China executes 4 foreigners over Mekong murders
China's Public Security Ministry made the case a top priority, forming a 200-officer special investigation group and working with Thai, Lao, and Myanmar authorities to gather evidence and track down the perpetrators. Naw Kham was arrested in Laos last April and turned over to China the following month along with the other defendants. Because the killings took place on board Chinese-flagged vessels, Beijing, whose massive economy and powerful military give it considerable sway over its smaller southern neighbors, ruled the trials should take place in China.
The four were sentenced to death in November in a two-day trial, and the judgment was upheld by China's Supreme People's Court in Beijing following an automatic appeal in accordance with Chinese law.
In their testimony, the four said they had conspired with renegade Thai soldiers, nine of whom were arrested in October 2011 in Thailand and charged with taking part in the killings. They have yet to be tried or extradited, and remain in Thai army custody.
Months after the killings, China established a multinational river patrol headquartered in Yunnan which Beijing says has been effective in clamping down on such incidents.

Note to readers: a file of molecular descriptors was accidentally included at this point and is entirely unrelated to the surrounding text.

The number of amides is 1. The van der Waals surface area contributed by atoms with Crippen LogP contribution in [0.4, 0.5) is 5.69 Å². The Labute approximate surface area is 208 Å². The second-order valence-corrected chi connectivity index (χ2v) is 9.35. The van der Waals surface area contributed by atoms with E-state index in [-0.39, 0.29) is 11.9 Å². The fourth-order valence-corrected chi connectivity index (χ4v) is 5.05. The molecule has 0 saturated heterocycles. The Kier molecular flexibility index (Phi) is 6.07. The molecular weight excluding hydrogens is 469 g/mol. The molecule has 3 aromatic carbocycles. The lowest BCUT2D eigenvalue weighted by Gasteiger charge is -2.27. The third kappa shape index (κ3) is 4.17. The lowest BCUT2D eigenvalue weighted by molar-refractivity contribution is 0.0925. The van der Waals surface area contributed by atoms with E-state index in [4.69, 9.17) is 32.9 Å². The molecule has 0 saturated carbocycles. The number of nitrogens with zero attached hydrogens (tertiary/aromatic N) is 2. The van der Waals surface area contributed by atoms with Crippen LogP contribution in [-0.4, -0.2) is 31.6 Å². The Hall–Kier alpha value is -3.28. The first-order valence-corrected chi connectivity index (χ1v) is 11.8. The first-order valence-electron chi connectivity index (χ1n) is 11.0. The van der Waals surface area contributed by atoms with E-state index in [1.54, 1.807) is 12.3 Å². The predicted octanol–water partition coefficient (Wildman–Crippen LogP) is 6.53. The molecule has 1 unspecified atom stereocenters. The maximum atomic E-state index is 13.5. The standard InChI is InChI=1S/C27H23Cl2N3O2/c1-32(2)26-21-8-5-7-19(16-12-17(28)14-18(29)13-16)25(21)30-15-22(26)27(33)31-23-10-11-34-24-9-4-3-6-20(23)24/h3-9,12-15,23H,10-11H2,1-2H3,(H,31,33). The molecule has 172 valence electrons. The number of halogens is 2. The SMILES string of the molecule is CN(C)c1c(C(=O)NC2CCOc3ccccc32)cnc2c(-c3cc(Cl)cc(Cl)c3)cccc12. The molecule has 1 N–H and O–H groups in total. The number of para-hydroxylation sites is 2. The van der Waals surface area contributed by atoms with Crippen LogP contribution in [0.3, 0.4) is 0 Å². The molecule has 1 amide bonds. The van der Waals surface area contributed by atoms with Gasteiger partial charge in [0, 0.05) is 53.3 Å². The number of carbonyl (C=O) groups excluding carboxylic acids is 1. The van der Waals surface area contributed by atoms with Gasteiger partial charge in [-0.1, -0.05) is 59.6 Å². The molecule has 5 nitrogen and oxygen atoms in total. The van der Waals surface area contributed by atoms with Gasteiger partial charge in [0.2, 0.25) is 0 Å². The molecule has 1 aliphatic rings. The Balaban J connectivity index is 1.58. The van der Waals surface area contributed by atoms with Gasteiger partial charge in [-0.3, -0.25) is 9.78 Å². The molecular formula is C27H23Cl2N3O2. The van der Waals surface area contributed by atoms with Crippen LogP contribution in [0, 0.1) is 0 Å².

"The case set a precedent that China would vigorously pursue criminals who commit crimes against its nationals. That's led to an expansion of Chinese police powers into the neighboring region and a big boost in Chinese influence," said Jin Canrong, associate dean of Renmin University's School of International Studies in Beijing.
China has devoted increasing attention to the safety of its nationals abroad as the Chinese economy continues to expand overseas. In recent years, Beijing has used navy ships and air force planes to help evacuate Chinese workers from fighting in Libya, and its diplomats have worked to free kidnapped workers and resolve local disputes across Africa and parts of Asia.
Associated Press researcher Yu Bing in Beijing and writer Thanyarat Doksone in Bangkok contributed to this report.
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